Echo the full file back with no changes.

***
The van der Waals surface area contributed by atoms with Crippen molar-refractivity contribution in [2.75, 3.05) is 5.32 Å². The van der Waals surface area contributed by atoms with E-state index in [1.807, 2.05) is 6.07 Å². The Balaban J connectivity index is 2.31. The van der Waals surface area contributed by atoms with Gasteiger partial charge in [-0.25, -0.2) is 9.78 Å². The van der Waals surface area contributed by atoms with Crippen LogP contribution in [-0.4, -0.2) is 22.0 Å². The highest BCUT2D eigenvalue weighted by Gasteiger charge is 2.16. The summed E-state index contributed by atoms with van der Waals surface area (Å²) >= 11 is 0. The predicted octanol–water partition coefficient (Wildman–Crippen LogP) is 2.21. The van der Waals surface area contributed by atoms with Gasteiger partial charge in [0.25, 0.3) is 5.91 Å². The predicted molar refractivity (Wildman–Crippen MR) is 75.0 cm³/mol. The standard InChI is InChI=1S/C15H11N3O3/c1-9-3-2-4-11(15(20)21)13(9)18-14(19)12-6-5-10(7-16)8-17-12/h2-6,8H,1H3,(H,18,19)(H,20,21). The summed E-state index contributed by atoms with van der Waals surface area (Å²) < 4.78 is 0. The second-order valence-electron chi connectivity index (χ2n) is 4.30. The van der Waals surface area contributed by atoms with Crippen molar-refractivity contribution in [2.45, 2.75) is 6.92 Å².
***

The van der Waals surface area contributed by atoms with Crippen molar-refractivity contribution in [2.75, 3.05) is 5.32 Å². The van der Waals surface area contributed by atoms with E-state index in [1.807, 2.05) is 6.07 Å². The Balaban J connectivity index is 2.31. The van der Waals surface area contributed by atoms with Gasteiger partial charge in [-0.25, -0.2) is 9.78 Å². The van der Waals surface area contributed by atoms with Crippen LogP contribution in [-0.4, -0.2) is 22.0 Å². The highest BCUT2D eigenvalue weighted by Gasteiger charge is 2.16. The summed E-state index contributed by atoms with van der Waals surface area (Å²) >= 11 is 0. The predicted octanol–water partition coefficient (Wildman–Crippen LogP) is 2.21. The van der Waals surface area contributed by atoms with Gasteiger partial charge in [0.25, 0.3) is 5.91 Å². The predicted molar refractivity (Wildman–Crippen MR) is 75.0 cm³/mol. The standard InChI is InChI=1S/C15H11N3O3/c1-9-3-2-4-11(15(20)21)13(9)18-14(19)12-6-5-10(7-16)8-17-12/h2-6,8H,1H3,(H,18,19)(H,20,21). The summed E-state index contributed by atoms with van der Waals surface area (Å²) < 4.78 is 0. The second-order valence-electron chi connectivity index (χ2n) is 4.30. The van der Waals surface area contributed by atoms with Crippen molar-refractivity contribution in [2.45, 2.75) is 6.92 Å².